A load of old time balls

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It is right and fitting that the British Empire set its watches using a load of old balls.

It was the balls which, indirectly, enabled tiffin, and afternoon tea at four. Balls featured at the United States Naval Observatory, and have spread to New York, Sydney, Gdansk and Gothenburg.

The balls are inextricably linked to the sun and the stars, and thus one finds many balls at observatories; and one lives at that grandaddy of them all, the Greenwich Observatory.

The balls watch the stars, which march across the sky and tell the time for us mortals. They were used at ports to inform ships of the time, a bit like our BBC pips do these days. The sailors would look up at these huge brightly coloured spheres and watch them drop at 1pm every day.

The mind boggles just thinking about it.

And presently, the sixth Astronomer Royal, John Pond, decided it would be a capital idea to have a large red ball atop The Octagon Room at Greenwich overlooking the Thames, for the ships below, sailing up and down one of the world’s water super-highways.

I can think of many visual representations of the arrival of a given time. Semaphore, perhaps. Β now-you-see-it-now-you-don’t arrangement.

But naval man – firstly at Portsmouth – chose a pointed stick skewering a huge ball. It would rise from the bottom of the stick five minutes before 1pm, and come to rest half way up. With two or three minutes to go they were raised the whole way.And then at one, they would drop. And everyone on the nearby water would know, by the dropping of the ball, that it was one pm exactly.

The pips took over in 1924 and the balls were rendered obsolete. But at Greenwich, every day, at 1pm sharp, the ball drops once more.

I wonder what Freud would have to say about the whole business.

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32 thoughts on “A load of old time balls

  1. all this elevation and lowering got me giddy.

    We used to have a noonday gun (cannon shot) off Signal hill in Cape Town. I have a suspicion it’s been stopped. Sound not sight?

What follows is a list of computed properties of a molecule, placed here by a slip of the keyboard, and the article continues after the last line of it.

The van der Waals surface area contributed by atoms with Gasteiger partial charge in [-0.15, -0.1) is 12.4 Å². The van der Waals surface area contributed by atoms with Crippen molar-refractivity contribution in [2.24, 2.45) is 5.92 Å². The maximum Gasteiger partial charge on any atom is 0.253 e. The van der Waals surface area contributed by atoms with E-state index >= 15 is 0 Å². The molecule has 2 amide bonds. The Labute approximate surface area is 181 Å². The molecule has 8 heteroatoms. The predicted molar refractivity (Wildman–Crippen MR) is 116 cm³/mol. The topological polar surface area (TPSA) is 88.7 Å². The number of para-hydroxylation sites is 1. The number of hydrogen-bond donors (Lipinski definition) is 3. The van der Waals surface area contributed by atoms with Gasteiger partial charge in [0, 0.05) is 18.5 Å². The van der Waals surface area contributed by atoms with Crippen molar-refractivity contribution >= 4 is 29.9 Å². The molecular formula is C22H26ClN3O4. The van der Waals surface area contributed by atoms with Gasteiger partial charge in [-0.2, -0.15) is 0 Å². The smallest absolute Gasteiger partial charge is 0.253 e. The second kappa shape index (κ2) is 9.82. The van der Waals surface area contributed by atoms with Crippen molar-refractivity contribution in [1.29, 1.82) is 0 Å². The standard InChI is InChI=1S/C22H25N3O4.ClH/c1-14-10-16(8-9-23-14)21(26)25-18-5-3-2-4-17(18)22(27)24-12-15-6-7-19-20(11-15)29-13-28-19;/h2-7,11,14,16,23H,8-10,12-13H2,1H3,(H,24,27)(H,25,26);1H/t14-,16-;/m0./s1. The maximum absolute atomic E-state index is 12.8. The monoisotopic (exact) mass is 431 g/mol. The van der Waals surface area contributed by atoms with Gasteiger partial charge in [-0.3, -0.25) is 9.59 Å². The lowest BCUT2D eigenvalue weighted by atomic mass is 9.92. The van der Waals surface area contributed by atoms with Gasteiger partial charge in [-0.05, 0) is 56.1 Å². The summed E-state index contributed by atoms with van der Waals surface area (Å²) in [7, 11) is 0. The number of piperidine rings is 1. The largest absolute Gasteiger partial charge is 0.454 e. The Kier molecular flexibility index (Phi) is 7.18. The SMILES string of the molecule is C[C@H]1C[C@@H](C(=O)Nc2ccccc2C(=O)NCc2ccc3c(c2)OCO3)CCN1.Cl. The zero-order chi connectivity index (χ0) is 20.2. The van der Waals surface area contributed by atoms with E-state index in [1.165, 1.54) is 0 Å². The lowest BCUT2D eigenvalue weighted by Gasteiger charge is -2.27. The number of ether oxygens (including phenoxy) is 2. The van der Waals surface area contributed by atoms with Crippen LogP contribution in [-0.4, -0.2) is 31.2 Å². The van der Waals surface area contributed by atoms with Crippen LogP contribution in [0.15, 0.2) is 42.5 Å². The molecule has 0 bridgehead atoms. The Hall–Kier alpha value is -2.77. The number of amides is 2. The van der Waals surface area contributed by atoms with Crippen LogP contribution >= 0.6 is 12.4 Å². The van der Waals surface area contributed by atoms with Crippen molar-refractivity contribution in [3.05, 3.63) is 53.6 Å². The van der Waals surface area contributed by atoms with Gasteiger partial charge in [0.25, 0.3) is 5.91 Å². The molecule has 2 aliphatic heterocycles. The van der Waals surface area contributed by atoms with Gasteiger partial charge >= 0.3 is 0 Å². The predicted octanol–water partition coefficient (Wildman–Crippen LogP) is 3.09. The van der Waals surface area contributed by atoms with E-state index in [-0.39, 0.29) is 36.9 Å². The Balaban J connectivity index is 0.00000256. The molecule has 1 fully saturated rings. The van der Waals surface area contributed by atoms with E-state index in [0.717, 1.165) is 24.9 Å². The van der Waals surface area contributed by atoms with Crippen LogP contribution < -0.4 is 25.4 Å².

1. I think it was, way back

        My dad always said he wanted to be cremated and have his ashes blown out over Cape Town from the noonday gun. We couldn’t manage to organise that. Sadly

  2. Much food for thought, as always, Kate.
    When I was a youngster, a siren would go off every evening at 6. I don’t know where it came from or if it still goes off, but, I learned when 6 o’clock was early on.

  3. I’m not sure what Freud would say about all the ball dropping, Kate, but like vanbraman, I had a siren in my life, too. When I was a kid growing up in San Francisco, every Tuesday at noon, I heard what my grandmother referred to as “the noon whistle”. Your post prompted me to research that weekly siren and I found this short on YouTube about it:

    1. Fantastic film. Grim sound though. Living so close to Broadmoor Hospital, we have one a little like it at 10am on Monday mornings. If I were ever in the forest and heard it at any other time, I would hare back home to a place of safety and lock the doors….

  4. Hehe, dropping, like everything else in time πŸ™‚ Entertaining, as always, Kate. In Sydney, a gun is fired on Pinchgut island at 1pm daily – I always feel a sense of childlike delight when I hear it.

  5. I can’t think of anything in my daily experience quite like this ball or anything else that announces the time on a regular basis. Nada! I feel a little deprived. The balls are really unusual. Freud did a number on all of us…where the mind does go!

  6. Railway signalling had some similarities to that Admiralty ball in the early days – in fact one of the first railway signals was a ball installed at Reading station. But it created a bit of an issue as the then GWR rule book had the most amazing section devoted to it…
    ‘A Signal Ball will be seen at the entrance to Reading Station when the Line is right for the Train to go in. If the Ball is not visible the Train must not pass it.’ !

  7. An air raid siren was used by one small town factory to mark lunch time when I was young – it gave Blitz survivors the heebies. Sounded just like that one of lameadventures.
    Who could ever connect that orange blob with puberty? πŸ™‚

  8. Until 2010 there was a working time ball station in Lyttleton Harbour outside Christchurch New Zealand. Sadly it was damaged in the September 4th 2010 earthquake.
    At first repairs were possible and work started, but on February 22nd 2011 another massive earthquake struck and finished it off.
    It was a favourite building of mine and an icon of the township so sorely missed.
    There are fewer and fewer time ball stations left in the world these days … more’s the pity, because they really are amazing pieces of history.
    One day when I manage to visit London I would love to visit Greenwich and see this. Thanks!

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